So, what does a travel writer who’s stuck at home watching TV write about? You guessed it – TV! Now my first question is “What has Netflix Cobra Kai taught us?” Strike first and strike hard? That being punched in the face isn’t really that bad? Or that any script can make you look totally bad-ass?

    Not quite. It’s taught us is that all it takes is a couple of passionate fans, imagination, willing participants, and voila – any bad (or at least iconic) ‘80s movie can be rehashed into a fun, nostalgic schlock-fest, guaranteed to put to bed those “which shows should we binge next” questions that seem synonymous with 2020. Then I got thinking (uh-oh); if this treatment were to be given to some other fan favourites, what might they look like?

    Naturally the first movie that comes to mind when going back to the future is, er, well Back to the Future. But we already know what happened to Marty McFly, Doc Brown and the rest of the gang as this was covered in two quite detailed alternate timelines throughout the first sequel; Back to the Future II, so there’s really nothing left in that horse to flog. Beyond that, most films that were even moderately successful – The Karate Kid included – spawned multiple sequels which ranged from watchable, to what Spinal Tap might have described as “filling a much needed void”.

    Adding to the congestion are several imminent big-screen resurrections, such as Bill and Ted Face the Music, Top Gun: Maverick, and possibly even a Beetlejuice 2 release. Then there’s the real life dramas spawned from films like St Elmo’s Fire, The Breakfast Club and pretty much any film starring someone named Corey, in which the stars just carried on living out the personas of their flawed characters, reminding us that even though a 17 year old kid with a cocaine habit being sent to rehab passes for cool, a 40 year old doing the same does not.

    So after taking in all that and slipping on my Ray Bans, here’s what I came up with. Get ready for Season One of…

    E.T. Returns

    The biggest grossing movie of the 1980s ends neatly with the adorable little guy heading off to be with his unseen alien buddies. But it turns out that E.T. hitched a ride with the wrong crew. Yes he may have phoned home, but it ended up being a wrong number. Almost 40 earth years unfold as he bounces from planet to star, until one day his travels led him back to Earth – the place it all began. His ten year old human friend Elliot (Henry Thomas) is now in his late 40’s, and has spent much of his life in therapy – continuously imploring friends and family to believe that he has an Extra Terrestrial friend was not a great career move in hindsight. He does still have a staunch ally in his sister Gertie (Drew Barrymore) but with sophisticated tracking equipment and intel, keeping E.T. away from the Federal authorities (who want to dissect him) and a Ukrainian arms dealer (who wants to weaponise him) is going to be even harder than it was the first time around.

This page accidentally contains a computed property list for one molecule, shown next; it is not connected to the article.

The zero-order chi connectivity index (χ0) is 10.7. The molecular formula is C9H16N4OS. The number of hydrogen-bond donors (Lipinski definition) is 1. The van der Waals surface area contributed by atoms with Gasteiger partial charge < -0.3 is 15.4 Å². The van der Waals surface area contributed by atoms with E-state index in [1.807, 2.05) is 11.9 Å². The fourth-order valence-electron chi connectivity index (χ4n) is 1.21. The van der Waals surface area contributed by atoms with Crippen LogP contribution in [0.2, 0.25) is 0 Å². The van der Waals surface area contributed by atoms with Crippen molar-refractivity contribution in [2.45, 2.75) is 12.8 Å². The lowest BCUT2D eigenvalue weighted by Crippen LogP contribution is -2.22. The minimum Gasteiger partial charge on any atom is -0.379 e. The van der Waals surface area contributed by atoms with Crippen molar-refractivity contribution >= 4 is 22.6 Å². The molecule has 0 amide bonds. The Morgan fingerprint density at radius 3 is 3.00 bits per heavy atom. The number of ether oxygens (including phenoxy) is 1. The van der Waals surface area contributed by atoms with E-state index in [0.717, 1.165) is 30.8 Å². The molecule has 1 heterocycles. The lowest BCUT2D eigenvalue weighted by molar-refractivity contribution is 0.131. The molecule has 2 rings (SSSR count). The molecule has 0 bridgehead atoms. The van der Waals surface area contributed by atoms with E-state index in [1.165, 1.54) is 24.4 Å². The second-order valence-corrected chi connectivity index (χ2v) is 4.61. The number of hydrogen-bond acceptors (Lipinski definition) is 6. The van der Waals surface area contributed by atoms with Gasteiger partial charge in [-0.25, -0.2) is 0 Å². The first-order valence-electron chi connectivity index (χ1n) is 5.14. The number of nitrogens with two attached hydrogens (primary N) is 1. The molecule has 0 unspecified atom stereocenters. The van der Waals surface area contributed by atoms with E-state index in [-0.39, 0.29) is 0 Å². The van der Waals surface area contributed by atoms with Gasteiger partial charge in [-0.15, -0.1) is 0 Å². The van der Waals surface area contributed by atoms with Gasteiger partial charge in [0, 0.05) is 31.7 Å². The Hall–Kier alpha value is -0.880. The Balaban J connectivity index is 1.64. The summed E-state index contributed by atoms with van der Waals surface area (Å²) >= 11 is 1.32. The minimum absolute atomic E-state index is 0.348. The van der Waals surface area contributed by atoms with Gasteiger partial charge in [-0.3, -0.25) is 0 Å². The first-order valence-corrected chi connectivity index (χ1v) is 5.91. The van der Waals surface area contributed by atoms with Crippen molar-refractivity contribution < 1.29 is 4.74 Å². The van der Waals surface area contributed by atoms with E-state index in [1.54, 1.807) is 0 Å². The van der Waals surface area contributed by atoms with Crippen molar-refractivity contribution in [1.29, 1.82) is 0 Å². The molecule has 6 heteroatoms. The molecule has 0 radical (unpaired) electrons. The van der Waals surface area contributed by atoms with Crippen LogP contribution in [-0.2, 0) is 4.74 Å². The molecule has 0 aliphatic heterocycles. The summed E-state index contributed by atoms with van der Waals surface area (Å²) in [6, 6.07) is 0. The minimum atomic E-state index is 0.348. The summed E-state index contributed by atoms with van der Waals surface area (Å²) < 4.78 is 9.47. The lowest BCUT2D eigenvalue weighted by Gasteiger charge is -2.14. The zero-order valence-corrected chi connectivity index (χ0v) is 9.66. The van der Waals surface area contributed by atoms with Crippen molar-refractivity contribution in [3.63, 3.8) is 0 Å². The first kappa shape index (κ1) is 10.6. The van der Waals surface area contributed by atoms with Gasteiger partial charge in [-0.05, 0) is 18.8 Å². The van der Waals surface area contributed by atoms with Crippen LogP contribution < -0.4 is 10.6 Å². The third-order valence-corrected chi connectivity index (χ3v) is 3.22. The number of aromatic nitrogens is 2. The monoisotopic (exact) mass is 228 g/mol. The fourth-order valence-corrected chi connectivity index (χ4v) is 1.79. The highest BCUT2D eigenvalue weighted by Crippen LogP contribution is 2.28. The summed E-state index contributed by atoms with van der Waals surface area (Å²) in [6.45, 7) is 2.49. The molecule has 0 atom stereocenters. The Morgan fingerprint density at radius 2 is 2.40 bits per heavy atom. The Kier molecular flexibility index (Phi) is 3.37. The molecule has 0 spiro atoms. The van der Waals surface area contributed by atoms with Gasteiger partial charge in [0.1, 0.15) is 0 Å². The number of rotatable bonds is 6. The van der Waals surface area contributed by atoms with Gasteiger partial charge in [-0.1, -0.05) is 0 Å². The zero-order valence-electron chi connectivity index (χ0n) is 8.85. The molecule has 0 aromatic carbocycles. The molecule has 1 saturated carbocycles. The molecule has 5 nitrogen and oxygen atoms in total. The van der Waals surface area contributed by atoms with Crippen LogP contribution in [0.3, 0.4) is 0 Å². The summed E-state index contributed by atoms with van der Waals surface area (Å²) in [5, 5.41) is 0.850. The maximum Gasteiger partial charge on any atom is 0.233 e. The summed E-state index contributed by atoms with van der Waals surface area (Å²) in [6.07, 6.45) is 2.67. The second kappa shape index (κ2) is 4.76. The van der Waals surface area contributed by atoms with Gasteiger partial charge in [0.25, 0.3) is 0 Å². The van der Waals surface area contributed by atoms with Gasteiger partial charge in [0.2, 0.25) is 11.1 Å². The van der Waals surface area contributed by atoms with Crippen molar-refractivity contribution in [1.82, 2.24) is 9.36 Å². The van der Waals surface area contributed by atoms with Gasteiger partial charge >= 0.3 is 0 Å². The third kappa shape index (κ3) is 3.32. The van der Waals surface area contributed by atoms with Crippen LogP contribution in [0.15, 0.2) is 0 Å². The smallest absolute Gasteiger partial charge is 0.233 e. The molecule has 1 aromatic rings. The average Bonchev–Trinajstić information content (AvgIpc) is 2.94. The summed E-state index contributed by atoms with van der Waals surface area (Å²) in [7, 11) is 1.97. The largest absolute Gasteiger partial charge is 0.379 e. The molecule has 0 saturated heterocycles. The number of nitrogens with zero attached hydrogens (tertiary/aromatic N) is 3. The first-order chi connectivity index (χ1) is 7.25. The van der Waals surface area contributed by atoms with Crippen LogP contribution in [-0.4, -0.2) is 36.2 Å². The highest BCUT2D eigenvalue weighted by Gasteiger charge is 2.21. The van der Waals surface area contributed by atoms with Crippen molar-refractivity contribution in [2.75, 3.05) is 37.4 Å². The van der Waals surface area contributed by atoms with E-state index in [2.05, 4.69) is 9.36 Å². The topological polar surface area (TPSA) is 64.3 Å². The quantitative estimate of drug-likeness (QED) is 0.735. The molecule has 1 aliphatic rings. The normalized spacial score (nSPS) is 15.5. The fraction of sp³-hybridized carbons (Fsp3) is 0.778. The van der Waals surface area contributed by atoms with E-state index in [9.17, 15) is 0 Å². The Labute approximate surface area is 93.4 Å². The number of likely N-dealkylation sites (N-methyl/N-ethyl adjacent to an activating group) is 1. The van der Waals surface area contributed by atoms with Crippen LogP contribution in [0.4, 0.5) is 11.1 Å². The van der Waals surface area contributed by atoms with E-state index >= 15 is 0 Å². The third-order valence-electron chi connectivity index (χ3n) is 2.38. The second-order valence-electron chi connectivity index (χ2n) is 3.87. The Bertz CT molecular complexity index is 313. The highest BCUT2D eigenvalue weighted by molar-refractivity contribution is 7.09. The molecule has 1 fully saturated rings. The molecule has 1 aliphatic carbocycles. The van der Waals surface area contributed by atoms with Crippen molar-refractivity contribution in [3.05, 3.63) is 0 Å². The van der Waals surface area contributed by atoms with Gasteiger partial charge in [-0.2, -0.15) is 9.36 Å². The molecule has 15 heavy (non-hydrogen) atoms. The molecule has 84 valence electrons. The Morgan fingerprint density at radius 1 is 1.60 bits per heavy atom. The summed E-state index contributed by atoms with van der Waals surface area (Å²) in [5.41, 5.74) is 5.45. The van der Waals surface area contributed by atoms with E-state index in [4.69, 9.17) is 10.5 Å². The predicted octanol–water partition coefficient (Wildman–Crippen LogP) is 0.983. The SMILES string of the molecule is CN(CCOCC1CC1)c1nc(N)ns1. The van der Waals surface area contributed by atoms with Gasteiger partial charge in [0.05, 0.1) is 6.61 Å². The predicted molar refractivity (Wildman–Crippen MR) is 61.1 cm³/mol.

Ferris Bueller Gets Out

    I don’t think this exercise could be taken seriously if we didn’t take on a John Hughes movie. Set in the 1999 lead up to Y2K, the now 30- something Ferris, freshly released from prison (yes he eventually tested his powers of shenanigans against the wrong authority figure) is on the prowl for millennium-bug inspired riches. Ed Rooney (Jeffrey Jones) returns as a washed-up ex-principal turned parole officer to inject some humour. Adult-version scams are Ferris’s deal, and with his old pal Cameron (now a corporate lawyer with plenty to lose) reluctantly in tow, Ferris will try his hand at anything. Set to a backdrop of boy bands, flannel shirts, and Frappuccinos, let’s hope Bueller doesn’t bite off more than he can chew, again.

    As you wish – The Princess Bride Chronicals

    Fred Savage returns to this fairy tale classic as the unnamed grandson (let’s just call him Jack), dealing with the recent passing of his grandfather (originally played by the late Peter Falk). He is now a father himself, living a quiet life in the suburbs, and while clearing out his grandfather’s meagre belongings, is surprised to find a book; “The Princess Bride”. Memories of being cared for during his brief sickness as a young boy come flooding back, and he tucks the book under his arm, intending to read it to his pre-teen daughter. Things, however, don’t go to plan, as she rejects the idea of her father reading to her, and enters a rebellious phase of her life with potentially dangerous consequences. Finding himself resisting his daughter’s will, and suddenly battling a series of flow-on events – an older boyfriend and his gang, a corporate take-over at work, and competition for his wife’s attention, Jack enlists the help of an enigmatic but mysterious old college friend, played of course by Cary Elwes. This could go anywhere…

    And there you have it folks. Will these TV sequels ever happen? I guess it just depends on who’s reading…

    Derek Green
    Derek Green
    I'd rather die wandering than die wondering. Read more of my travel escapades at:

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